There are certainly implications here for environmental stewardship, but we cannot stop with environmental stewardship, narrowly conceived, since the Bible intends something much broader by its association of the imago Dei with the exercise of cultural, developmental power. In the biblical worldview, all cultural activities and social institutions arise from interaction with the earth. Taking the imago Dei seriously requires us to attend to the social structures we develop, including governments, economic systems, technological innovations, forms of communication, and the urban and suburban landscapes in which we live and work.

The Ancient Near Eastern Background to the Imago Dei

This view of the importance of cultural development and its link to the imago Dei was not unique to Israel. In the ancient Near East, the king was thought to be the living image of the gods on earth, representing the gods’ will and purpose through his administration of society and culture. The difference for Israel is that in Genesis 1 the entire human race is appointed to this privileged role. This democratization of ancient Near Eastern royal ideology implies that all people are equally in the image of God—male and female are explicitly noted (Gen 1:27). Further, no person is granted rule over another at creation. This radical equality does not mean that humans cannot organize society with functional hierarchies of leadership. Rather, such hierarchies are not innate; no human being is intrinsically superior to another. Thus, the imago Dei calls into question the inequities of patriarchy and all forms of apartheid-like social structures that arise in history which all too often have been sanctioned with appeals to the Bible.

The other source of the idea of humans as God’s image is the picture of the cosmos (heaven and earth) as a temple, a concept that Israel shared with the ancient Near East. In this cosmological picture, God’s throne is in heaven above (a cosmic Holy of Holies) but God’s desire is to infuse all of creation with the divine presence. It is thus the human task as the “image of God” in the temple of creation, to make God’s presence and power Read More

Release of New Girl Rising Book

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A gorgeous, full-color oversized book about educating girls across the world inspired by the documentary that Entertainment Weekly says “every mother, sister, daughter, should see, as well as the men who love and support them.” This is the right book for the present moment and perfect for fans of inspirational nonfiction such as I Am Malala and anyone who believes that one girl can change the world.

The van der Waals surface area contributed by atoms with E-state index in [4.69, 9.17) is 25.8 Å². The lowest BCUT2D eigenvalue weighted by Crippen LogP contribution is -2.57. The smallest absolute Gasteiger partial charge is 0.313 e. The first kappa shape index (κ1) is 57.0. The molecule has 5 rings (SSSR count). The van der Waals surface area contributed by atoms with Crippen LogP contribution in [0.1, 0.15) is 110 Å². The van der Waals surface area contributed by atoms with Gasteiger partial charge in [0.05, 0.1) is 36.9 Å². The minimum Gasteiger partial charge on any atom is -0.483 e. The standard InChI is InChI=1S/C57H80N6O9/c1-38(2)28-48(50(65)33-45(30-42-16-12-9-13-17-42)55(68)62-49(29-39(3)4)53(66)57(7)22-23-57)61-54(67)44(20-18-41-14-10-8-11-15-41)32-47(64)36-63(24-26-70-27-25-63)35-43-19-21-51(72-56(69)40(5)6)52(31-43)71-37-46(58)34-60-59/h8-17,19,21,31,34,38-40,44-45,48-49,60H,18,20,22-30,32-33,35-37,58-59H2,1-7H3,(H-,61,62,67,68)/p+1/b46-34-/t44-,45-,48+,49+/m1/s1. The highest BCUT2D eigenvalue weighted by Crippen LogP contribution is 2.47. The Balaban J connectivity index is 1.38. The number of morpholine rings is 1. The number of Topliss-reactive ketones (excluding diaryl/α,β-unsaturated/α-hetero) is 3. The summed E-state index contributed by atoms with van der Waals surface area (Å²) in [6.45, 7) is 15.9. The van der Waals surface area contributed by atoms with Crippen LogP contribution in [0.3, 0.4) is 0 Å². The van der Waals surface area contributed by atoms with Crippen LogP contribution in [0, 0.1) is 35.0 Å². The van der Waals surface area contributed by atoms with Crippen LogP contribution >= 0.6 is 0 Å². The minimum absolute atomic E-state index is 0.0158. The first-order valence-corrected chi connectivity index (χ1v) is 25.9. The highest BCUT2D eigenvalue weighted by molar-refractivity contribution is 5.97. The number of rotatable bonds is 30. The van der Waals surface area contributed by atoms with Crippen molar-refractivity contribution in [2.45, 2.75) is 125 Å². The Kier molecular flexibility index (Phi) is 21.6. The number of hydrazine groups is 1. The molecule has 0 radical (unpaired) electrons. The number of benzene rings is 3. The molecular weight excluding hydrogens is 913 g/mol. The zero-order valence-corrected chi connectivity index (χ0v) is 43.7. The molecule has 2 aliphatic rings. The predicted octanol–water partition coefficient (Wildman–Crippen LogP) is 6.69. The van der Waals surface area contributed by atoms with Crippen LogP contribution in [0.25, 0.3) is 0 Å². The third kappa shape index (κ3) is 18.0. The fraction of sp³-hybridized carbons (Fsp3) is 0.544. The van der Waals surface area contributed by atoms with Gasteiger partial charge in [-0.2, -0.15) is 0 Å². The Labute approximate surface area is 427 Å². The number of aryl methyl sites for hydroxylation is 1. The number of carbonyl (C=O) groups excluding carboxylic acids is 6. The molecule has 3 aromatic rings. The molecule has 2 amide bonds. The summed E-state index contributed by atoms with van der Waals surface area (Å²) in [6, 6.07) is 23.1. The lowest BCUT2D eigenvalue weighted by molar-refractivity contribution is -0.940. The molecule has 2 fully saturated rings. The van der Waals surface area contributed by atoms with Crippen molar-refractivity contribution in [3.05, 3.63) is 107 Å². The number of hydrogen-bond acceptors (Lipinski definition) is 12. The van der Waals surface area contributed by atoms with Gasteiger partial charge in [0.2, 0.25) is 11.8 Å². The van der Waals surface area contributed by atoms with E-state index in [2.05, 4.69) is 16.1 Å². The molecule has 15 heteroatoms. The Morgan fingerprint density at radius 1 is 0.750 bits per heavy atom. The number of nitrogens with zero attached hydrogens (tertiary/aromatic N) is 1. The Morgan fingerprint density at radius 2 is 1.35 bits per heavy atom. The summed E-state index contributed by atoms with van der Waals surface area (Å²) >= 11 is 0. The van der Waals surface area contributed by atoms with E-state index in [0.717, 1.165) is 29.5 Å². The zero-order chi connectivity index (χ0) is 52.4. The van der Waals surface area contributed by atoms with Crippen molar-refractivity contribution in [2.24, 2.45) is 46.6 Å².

Worldwide, over 62 million girls are not in school.
But one girl with courage is a revolution.

Girl Rising, a global campaign for girls’ education, created a film that chronicled the stories of nine girls in the developing world, allowing viewers the opportunity to witness how education can break the cycle of poverty.

Now, award-winning author Tanya Lee Stone deftly uses new research to illuminate the dramatic facts behind the film, focusing both on the girls captured on camera and many others. She examines barriers to education in depth—early child marriage and childbearing, slavery, sexual trafficking, gender discrimination, and poverty—and shows how removing these barriers means not only a better life for girls, but safer, healthier, and more prosperous communities.

With full-color photos from the film, infographics, and a compelling narrative, Girl Rising will inspire readers of all ages to join together in a growing movement to help change the world.

“A moving account of hardships and triumphs that is bound to inspire future activists, this is a devastating but crucial read.” —Kirkus Reviews, Starred

Additional Praise for the Film:

“Delivers . . . tangible hope that the world can be healed in a better future.” —Meryl Streep

Girl Rising stands as a testament to the power of information.” —The Los Angeles Times

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World Relief Announces the Layoff of 140+ Staff and Closure of Five Local Offices Due to the Trump Administration’s Reduction in Refugee Resettlements in the U.S.

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BALTIMORE, MD — As a direct result of the recent decision by the Trump Administration to dramatically reduce the number of refugees resettled in the U.S. throughout fiscal year 2017, World Relief has been forced to make the difficult decision to layoff 140+ staff members across its U.S. Ministry and close local offices in Boise, Idaho; Columbus, Ohio; Miami, Florida; Nashville, Tennessee; and Glen Burnie, Maryland. Collectively, these five offices have resettled more than 25,000 refugees over the past four decades.

“It has been our great privilege to serve both local churches and resilient refugee and immigrant families in each of these communities,” says World Relief President Scott Arbeiter. “Our staff at each of these locations have served diligently and sacrificially—some of them for many years—and we are deeply saddened to have to make this difficult decision. These staff members are also experts whose vast experience has brought an effectiveness and professionalism to their work. This represents a loss of more than 140 jobs—which by itself is deeply troubling—but also decades of organizational expertise and invaluable capacity to serve the world’s most vulnerable people.” Read More

“The future is not some place we are going, but one we are creating. The paths are not to be found, but made. And the activity of making them changes both the maker and their destination.”
John Schaar